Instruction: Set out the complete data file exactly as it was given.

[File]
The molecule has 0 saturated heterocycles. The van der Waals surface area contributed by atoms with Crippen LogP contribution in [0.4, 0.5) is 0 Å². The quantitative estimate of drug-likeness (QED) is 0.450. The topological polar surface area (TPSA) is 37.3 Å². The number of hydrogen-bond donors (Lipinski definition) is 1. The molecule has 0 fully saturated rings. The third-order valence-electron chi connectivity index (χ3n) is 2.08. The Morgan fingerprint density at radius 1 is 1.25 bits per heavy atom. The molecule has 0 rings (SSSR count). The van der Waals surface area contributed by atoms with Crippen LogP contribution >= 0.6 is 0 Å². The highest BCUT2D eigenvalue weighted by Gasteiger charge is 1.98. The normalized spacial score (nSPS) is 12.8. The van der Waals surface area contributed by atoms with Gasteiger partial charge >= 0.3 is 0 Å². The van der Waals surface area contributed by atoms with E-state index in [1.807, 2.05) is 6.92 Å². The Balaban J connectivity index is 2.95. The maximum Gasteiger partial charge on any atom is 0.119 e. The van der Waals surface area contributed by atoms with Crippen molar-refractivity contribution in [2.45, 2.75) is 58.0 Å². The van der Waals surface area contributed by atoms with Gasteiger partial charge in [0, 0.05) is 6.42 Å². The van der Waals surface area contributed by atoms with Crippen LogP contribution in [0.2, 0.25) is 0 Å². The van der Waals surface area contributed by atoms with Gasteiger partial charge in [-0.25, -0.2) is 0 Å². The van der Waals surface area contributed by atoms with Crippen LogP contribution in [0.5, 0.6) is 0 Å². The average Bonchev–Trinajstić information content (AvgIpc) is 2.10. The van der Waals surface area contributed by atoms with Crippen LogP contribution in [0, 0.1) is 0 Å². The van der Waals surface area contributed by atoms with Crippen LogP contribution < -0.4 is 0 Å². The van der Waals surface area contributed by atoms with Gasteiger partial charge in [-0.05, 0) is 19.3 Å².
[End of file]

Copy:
The molecule has 0 saturated heterocycles. The van der Waals surface area contributed by atoms with Crippen LogP contribution in [0.4, 0.5) is 0 Å². The quantitative estimate of drug-likeness (QED) is 0.450. The topological polar surface area (TPSA) is 37.3 Å². The number of hydrogen-bond donors (Lipinski definition) is 1. The molecule has 0 fully saturated rings. The third-order valence-electron chi connectivity index (χ3n) is 2.08. The Morgan fingerprint density at radius 1 is 1.25 bits per heavy atom. The molecule has 0 rings (SSSR count). The van der Waals surface area contributed by atoms with Crippen LogP contribution >= 0.6 is 0 Å². The highest BCUT2D eigenvalue weighted by Gasteiger charge is 1.98. The normalized spacial score (nSPS) is 12.8. The van der Waals surface area contributed by atoms with Gasteiger partial charge >= 0.3 is 0 Å². The van der Waals surface area contributed by atoms with E-state index in [1.807, 2.05) is 6.92 Å². The Balaban J connectivity index is 2.95. The maximum Gasteiger partial charge on any atom is 0.119 e. The van der Waals surface area contributed by atoms with Crippen molar-refractivity contribution in [2.45, 2.75) is 58.0 Å². The van der Waals surface area contributed by atoms with Gasteiger partial charge in [0, 0.05) is 6.42 Å². The van der Waals surface area contributed by atoms with Crippen LogP contribution in [0.2, 0.25) is 0 Å². The van der Waals surface area contributed by atoms with Gasteiger partial charge in [-0.25, -0.2) is 0 Å². The van der Waals surface area contributed by atoms with Crippen LogP contribution in [0.5, 0.6) is 0 Å². The average Bonchev–Trinajstić information content (AvgIpc) is 2.10. The van der Waals surface area contributed by atoms with Crippen LogP contribution in [0, 0.1) is 0 Å². The van der Waals surface area contributed by atoms with Crippen LogP contribution < -0.4 is 0 Å². The van der Waals surface area contributed by atoms with Gasteiger partial charge in [-0.05, 0) is 19.3 Å².